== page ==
B2B marketing departments are often pressed for resources. The increasing demand for content to drive eMarketing programs can create a "hamster on the wheel" type of pressure that's overwhelming when added to already filled plates of marketing responsibilities.
So marketers commission 3rd party content to fill the gap. They also count on the fact that the reputation of the 3rd party they hire will help them gain awareness, generate more leads and facilitate the desired buying behavior.
But companies are selling themselves short. They're not becoming known as experts in their field, but as a resource people can count on for access to information they want by exchanging contact information instead of shelling out the big bucks these 3rd parties charge for their work.
The perception of the value of the report or white paper is higher than the cost of having to endure the likely sales call that will result. And usually it is.
However, what I find worrisome is the perception cost to the companies who rely on them for the bulk of the information they employ in their nurturing, newsletter and lead generation programs.
One of my clients has recently undertaken the creation and execution of a thought leadership nurturing program. Unfortunately they aren't perceived by their prospects as thought leaders. But they are noted for supplying relevant and useful 3rd party expertise.
The nurturing program isn't yet hitting the same engagement levels as the eNewsletter program that uses 3rd party content.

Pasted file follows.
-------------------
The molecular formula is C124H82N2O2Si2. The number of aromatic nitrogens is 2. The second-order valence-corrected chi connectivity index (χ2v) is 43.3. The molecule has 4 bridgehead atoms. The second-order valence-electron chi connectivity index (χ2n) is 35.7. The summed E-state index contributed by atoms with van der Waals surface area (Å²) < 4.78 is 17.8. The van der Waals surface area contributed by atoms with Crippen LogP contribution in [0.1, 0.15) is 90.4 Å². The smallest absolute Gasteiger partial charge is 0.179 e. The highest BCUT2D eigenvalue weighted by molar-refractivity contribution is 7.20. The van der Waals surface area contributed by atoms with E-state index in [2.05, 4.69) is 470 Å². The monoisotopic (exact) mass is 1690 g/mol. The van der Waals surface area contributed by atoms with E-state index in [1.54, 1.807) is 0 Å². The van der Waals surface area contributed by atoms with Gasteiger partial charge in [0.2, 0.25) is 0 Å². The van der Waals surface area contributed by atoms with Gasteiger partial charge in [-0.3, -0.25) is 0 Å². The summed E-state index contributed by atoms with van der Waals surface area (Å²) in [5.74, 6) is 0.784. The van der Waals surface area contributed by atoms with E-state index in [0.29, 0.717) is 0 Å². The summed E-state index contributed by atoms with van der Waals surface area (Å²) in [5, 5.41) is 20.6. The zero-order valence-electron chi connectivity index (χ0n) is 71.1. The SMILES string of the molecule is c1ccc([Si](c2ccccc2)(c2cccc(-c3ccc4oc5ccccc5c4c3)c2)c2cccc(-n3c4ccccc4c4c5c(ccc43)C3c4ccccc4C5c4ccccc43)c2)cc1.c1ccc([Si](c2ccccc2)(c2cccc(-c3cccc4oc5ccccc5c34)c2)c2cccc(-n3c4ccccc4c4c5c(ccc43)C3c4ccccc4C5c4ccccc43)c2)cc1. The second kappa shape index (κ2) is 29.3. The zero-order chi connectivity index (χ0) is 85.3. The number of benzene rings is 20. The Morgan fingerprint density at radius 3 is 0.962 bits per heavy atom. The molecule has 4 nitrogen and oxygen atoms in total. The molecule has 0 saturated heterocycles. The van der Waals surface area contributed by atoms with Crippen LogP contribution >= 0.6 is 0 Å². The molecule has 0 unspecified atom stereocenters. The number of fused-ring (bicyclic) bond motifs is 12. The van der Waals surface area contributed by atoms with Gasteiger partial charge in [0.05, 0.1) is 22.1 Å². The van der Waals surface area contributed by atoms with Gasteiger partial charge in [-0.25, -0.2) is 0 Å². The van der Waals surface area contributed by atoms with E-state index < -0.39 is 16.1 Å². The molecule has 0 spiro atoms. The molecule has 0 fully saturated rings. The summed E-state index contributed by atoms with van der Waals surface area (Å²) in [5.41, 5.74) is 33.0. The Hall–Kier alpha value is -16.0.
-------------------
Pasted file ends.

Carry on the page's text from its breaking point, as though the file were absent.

Why not? Because the company doesn't have any credibility for the provision of this type of content. Instead, their marketing programs have built credibility and trust for those experts they're paying to promote.
The problem is that they've only committed to a proof-of-concept program for one quarter. Three months isn't enough time to change market perception. It's a start. Progress is being made. But if they cease the program at the end of three months, they'll lose the traction they're building.
Becoming a thought leader is harder than it looks. It takes time, patience and perseverance.
This doesn't mean they can't continue to use 3rd party expertise. What it does mean is that the combination of the two is a better approach. This way the company can keep providing what their database expects as they begin to set new expectations. As they build credibility for their own content, they can reduce their reliance on the 3rd party content.
In this world of online word of mouth, peer referrals and conversational exchanges, companies need to recognize the benefits of becoming relied-upon experts in their field. So the next time you plan your editorial calendar, pay attention to whose reputation you're building and make sure it's heavily weighted to your side. It may take some time, but it's an investment well worth making...and sticking with over the long term.
Prospects who only interact with you to get other people's expertise are not going to buy from you without a great deal of coaxing. Marketing programs are intended to help put salespeople into conversations with those who have demonstrated an interest in actually buying what your company sells.
Company authored, thought leadership content can play a critical role in shortening sales cycles by building your credibility, showcasing value delivery and helping your prospects see a clear path to success with your help.
So, why would you want to give those benefits to someone else?
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